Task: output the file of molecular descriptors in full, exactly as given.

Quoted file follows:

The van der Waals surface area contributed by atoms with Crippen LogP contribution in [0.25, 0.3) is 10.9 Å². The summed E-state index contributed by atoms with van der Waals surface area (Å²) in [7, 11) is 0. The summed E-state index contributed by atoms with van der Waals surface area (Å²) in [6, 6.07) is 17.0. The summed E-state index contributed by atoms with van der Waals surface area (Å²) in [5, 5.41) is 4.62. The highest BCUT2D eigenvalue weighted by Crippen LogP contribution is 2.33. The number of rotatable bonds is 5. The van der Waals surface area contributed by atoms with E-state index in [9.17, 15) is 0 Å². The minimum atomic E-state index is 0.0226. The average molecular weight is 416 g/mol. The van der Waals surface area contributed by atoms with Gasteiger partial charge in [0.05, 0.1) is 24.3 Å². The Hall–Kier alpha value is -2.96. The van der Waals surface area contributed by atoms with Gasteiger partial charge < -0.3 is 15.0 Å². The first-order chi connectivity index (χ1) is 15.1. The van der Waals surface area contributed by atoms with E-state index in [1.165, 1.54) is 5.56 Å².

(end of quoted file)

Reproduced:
The van der Waals surface area contributed by atoms with Crippen LogP contribution in [0.25, 0.3) is 10.9 Å². The summed E-state index contributed by atoms with van der Waals surface area (Å²) in [7, 11) is 0. The summed E-state index contributed by atoms with van der Waals surface area (Å²) in [6, 6.07) is 17.0. The summed E-state index contributed by atoms with van der Waals surface area (Å²) in [5, 5.41) is 4.62. The highest BCUT2D eigenvalue weighted by Crippen LogP contribution is 2.33. The number of rotatable bonds is 5. The van der Waals surface area contributed by atoms with E-state index in [9.17, 15) is 0 Å². The minimum atomic E-state index is 0.0226. The average molecular weight is 416 g/mol. The van der Waals surface area contributed by atoms with Gasteiger partial charge in [0.05, 0.1) is 24.3 Å². The Hall–Kier alpha value is -2.96. The van der Waals surface area contributed by atoms with Gasteiger partial charge < -0.3 is 15.0 Å². The first-order chi connectivity index (χ1) is 15.1. The van der Waals surface area contributed by atoms with E-state index in [1.165, 1.54) is 5.56 Å².